You make a good point. I agree with you. My point was to say that to do the right thing also implies to discover what that right thing is. And leaders do that and make others realize that this is what they need to pursue. This, it seems to me, is entrepreneurship in the open-ended Kirznerian sense.

Dan (Klein),
Can you send a link to that recent paper of yours? Thanks.

Greg,

There is no denying that most building projects are complex and may require adaptation to new circumstances as you go along, etc. The point Kirzner (and Covey) makes is that before one acts on the basis on information one possesses (optimizing behavior in standard micro), one must come to know what that information is (discovery). So irrespective of the complexity of a project, that project first has to be discovered in the mind of the agent. It may lead to further discoveries down the road, but ideas always come first.

An interesting issue that I was thinking about recently is the "feeling" vs "thinking" debate (not directly related to your comment). In Andre Agassi's recent book, Open, he talks about playing with his feeling rather than his thinking. When he let go and felt the game rather than thought it, he played better. Tennis players (and others sportsmen) do not always use their thinking mode, but it doesn't mean that ideas have no place. In order to switch the feeling mode on, one must have had a lot of practice beforehand and thus had the idea of practice and playing tennis in the first place.

Management functions basically do many kinds of works such as planning, organizing, direction, and control in order to make their works most efficiently. It is right as Dr. Stephen Covey says management is just to choose the best option among all the known ways of doing things.
Leadership is different when compared to management. The leadership is the key to succeed in the competition of the organizations. The leadership gives employees the possibility to go ahead with right direction with ease. Moreover, the Leaders are the decision makers, so they must have a vision further than everyone else and they are free to take decision. In order to keep the companies going, the leaders have to apply plans new and persuade employees follow their decision. They must be doing right, and they have the right to do the right thing. If they do wrong, they will not be leaders at all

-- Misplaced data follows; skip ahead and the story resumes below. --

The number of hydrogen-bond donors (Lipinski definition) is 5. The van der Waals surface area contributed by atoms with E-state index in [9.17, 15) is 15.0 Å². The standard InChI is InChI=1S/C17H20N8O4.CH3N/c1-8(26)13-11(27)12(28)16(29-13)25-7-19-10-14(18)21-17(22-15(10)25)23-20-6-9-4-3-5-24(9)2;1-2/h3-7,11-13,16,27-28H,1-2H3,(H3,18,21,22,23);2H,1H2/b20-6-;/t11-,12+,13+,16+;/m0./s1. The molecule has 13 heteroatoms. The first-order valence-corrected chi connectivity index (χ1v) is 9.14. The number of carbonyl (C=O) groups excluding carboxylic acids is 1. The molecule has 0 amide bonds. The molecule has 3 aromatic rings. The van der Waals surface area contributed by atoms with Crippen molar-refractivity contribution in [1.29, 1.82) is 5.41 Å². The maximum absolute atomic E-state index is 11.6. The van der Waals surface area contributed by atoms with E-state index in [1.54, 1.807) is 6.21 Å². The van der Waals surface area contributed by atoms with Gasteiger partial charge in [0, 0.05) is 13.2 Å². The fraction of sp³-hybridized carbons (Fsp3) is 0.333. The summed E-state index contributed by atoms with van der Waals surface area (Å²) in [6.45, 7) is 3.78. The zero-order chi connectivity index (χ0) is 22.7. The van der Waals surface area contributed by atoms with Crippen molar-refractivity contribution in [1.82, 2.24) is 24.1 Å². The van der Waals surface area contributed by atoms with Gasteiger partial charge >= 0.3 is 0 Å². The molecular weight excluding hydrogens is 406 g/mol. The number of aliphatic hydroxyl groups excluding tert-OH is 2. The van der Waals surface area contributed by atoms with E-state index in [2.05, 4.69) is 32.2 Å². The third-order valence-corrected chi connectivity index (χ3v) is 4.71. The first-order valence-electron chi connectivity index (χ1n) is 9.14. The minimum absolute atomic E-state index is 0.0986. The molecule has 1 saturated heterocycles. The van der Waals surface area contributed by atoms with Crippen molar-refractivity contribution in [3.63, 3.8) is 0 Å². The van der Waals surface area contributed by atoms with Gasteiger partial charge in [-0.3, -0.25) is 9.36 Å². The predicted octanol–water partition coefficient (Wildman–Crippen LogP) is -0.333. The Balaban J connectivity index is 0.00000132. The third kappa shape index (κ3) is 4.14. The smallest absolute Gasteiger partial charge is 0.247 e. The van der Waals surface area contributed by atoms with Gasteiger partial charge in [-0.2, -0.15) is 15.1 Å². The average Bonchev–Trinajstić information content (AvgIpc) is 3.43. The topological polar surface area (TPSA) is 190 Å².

Fred, here are two papers with the matrix:

(in the following, search on "error", "mistake," "affirmation", "fulfillment", "regret", or "disappointment".)

http://swopec.hhs.se/ratioi/abs/ratioi0127.htm
(forthcoming with reply by Kirzner in The Journal of Private Enterprise)

http://swopec.hhs.se/ratioi/abs/ratioi0133.htm
(forthcoming in The Adam Smith Review)

Thanks Dan. I know the first one of course, we have been discussing it a lot. And thanks for the link to the second one.

Workouts for Abs needs hardwork & dedication indeed!

The experience of wartime communism during the Great War inspired much that came later.

In the previous definition, the group of agents failed as a matter of choice - because they were unconvinced. If they were convinced or had the knowledge as to the benefits of coordinating their actions they wouldn't need the leader - not all tasks do. Only for those tasks where leaders provide new knowledge and recognize profit opportunities unseen by the agents themselves are leaders needed.